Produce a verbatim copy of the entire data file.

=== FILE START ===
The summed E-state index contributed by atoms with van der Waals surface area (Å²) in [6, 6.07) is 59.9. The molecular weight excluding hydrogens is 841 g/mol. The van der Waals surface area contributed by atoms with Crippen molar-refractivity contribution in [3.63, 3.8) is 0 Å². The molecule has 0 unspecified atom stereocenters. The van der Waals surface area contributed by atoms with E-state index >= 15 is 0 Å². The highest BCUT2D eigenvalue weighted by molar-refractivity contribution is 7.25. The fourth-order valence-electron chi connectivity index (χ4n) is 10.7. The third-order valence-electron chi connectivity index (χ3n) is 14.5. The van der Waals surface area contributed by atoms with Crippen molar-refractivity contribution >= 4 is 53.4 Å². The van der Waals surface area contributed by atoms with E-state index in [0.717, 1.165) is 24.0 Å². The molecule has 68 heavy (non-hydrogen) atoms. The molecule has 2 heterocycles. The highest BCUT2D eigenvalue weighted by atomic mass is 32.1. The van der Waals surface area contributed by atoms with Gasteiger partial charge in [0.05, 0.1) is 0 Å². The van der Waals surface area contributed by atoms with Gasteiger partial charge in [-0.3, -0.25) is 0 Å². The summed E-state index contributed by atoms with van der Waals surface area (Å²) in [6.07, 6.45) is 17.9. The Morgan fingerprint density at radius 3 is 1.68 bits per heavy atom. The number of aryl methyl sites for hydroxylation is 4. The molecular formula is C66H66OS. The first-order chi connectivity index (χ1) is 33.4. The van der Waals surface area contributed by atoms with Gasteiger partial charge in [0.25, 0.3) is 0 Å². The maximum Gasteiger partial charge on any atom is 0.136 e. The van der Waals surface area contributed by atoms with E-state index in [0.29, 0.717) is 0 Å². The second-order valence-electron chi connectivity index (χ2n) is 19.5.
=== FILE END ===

The summed E-state index contributed by atoms with van der Waals surface area (Å²) in [6, 6.07) is 59.9. The molecular weight excluding hydrogens is 841 g/mol. The van der Waals surface area contributed by atoms with Crippen molar-refractivity contribution in [3.63, 3.8) is 0 Å². The molecule has 0 unspecified atom stereocenters. The van der Waals surface area contributed by atoms with E-state index >= 15 is 0 Å². The highest BCUT2D eigenvalue weighted by molar-refractivity contribution is 7.25. The fourth-order valence-electron chi connectivity index (χ4n) is 10.7. The third-order valence-electron chi connectivity index (χ3n) is 14.5. The van der Waals surface area contributed by atoms with Crippen molar-refractivity contribution >= 4 is 53.4 Å². The van der Waals surface area contributed by atoms with E-state index in [0.717, 1.165) is 24.0 Å². The molecule has 68 heavy (non-hydrogen) atoms. The molecule has 2 heterocycles. The highest BCUT2D eigenvalue weighted by atomic mass is 32.1. The van der Waals surface area contributed by atoms with Gasteiger partial charge in [0.05, 0.1) is 0 Å². The van der Waals surface area contributed by atoms with Gasteiger partial charge in [-0.3, -0.25) is 0 Å². The summed E-state index contributed by atoms with van der Waals surface area (Å²) in [6.07, 6.45) is 17.9. The Morgan fingerprint density at radius 3 is 1.68 bits per heavy atom. The number of aryl methyl sites for hydroxylation is 4. The molecular formula is C66H66OS. The first-order chi connectivity index (χ1) is 33.4. The van der Waals surface area contributed by atoms with Gasteiger partial charge in [0.25, 0.3) is 0 Å². The maximum Gasteiger partial charge on any atom is 0.136 e. The van der Waals surface area contributed by atoms with E-state index in [0.29, 0.717) is 0 Å². The second-order valence-electron chi connectivity index (χ2n) is 19.5.